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Wave JT - LED Chaser with Joule Thief 

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Wave JT - LED Chaser with Joule 

Written By: Akimitsu Sadoi 



Solderina iron (1) 

• Solder m 

Wire cutters (1) 

Wave JT kit (1) 


I love LED chasers. A bunch of LEDs neatly turning on and off on a precise timing - lights 
running one way, then the other way... It's relaxing, soothing, and hypnotic. 

There are so many LED chaser/scanner/sequencer circuits out there; some are made with 
discrete transistors, some based on logic ICs, and more and more others are using 

There is one thing in common with all of the LED chaser circuits you find on the net - none of 
them can operate with just one alkaline battery! 

Most of us know that LEDs need at least 2.2V or so to light. Blue and white LEDs require 
even higher voltage, typically 3.2V. So obviously you can't use just one AA battery to 
operate an LED chaser. But we all know that there is the Joule Thief that boosts voltage high 
enough to light any LEDs. Why not use that to operate an LED chaser? 
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Wave JT - LED Chaser with Joule Thief 

Step 1 — Features 

• Wave JT is not only powered by a single AA battery, but it's feature rich. 

• Compact & streamlined design. 

• Uses only one AA battery (or any 1 .5V battery you can hook up to). 

• Works well with rechargeables (NiMH or NiCd) too. 

• Eight LEDs, each with its own 256 level brightness control. 

• Energy efficient - works even with a run-down battery, down to 0.6V (0.8V to startup). 

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Wave JT - LED Chaser with Joule Thief 

Step 2 — Circuit Schematics 

• The power supply (voltage booster) 
part of schematic shows somewhat 
typical Joule Thief circuit, plus a 
few extra parts. 

• D1 (Schottky diode) and C2 form a 
rectifier to create DC voltage out of 
the Joule Thief. Zener diode D2 is 
added to "clamp" or limit the 
voltage at 5. 1 V to prevent 
damaging the microcontroller 
(maximum voltage this chip can 
withstand is 6V). 

• Without the Zener diode there, the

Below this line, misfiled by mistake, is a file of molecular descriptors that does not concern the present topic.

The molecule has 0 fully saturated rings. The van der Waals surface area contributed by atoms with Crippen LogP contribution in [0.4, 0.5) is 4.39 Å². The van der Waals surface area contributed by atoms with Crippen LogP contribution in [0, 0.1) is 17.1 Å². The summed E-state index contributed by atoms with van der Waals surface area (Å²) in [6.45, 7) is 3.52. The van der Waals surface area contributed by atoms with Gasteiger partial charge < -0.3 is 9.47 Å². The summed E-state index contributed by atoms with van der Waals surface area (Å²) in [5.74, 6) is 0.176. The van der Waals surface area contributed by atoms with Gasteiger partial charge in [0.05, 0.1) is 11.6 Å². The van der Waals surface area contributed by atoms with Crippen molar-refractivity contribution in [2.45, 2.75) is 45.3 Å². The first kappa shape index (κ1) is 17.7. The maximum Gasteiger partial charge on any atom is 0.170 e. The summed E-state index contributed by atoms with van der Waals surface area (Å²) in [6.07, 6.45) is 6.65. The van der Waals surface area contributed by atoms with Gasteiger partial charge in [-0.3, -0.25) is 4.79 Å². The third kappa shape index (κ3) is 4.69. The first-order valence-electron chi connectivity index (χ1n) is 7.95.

output voltage from the boost 
circuit can go over 6V when no 
LEDs are lit. 

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Wave JT - LED Chaser with Joule Thief 

Step 3 — Parts 

• Here are the parts. 

• LEDs should be of "super 
bright" variety. Standard 
LEDs are not bright enough for this 
circuit. Either 3mm or 5mm sizes 
can be used, however the PCB is 
somewhat optimized with 3mm 
LEDs. 5mm LEDs hang off the 
edge of the PCB a slight bit. Make 
sure to use the same LEDs for all 
eight of them. (Of course you can 
experiment mix & matching if you 

• Parts list is included in the 
schematic PDF. 

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Wave JT - LED Chaser with Joule Thief 

Step 4 — Assembly 

• The assembly is very straightforward. Insert the parts into the PCB, and solder them. Start 
with lower profile components and move on to larger, taller ones. 

• Transistors, diodes, electrolytic capacitor and LEDs have polarities, so make sure to 
insert them in the correct orientation. Battery holders need a bit of force to snap into the 
holes. They attach from the back side of PCB as you can see in the picture. 

• Once everything is soldered in place, double check the part placement, orientation and 
solder joints for shorts and bad (cold) connections. 

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Wave JT - LED Chaser with Joule Thief 

Step 5 — Programming the Microcontroller (PIC) 

• Download the firmware HEX file here . 

• Insert 5-pin header to PICKit 2/3 or other PIC programmer, and stick the other end into the 
back of Wave JT PCB. The 5 holes that you use are marked ICSP, with an arrow pointing 
to the MCLR pin. 

• Set the programmer to supply V DD of 4.9V and program the PIC. 

Step 6 — Have fun! 

More detailed info available at Instructables and The LED Artist . 

Wave JT is fun! 

This document was last generated on 2012-11-01 09:14:15 PM. 

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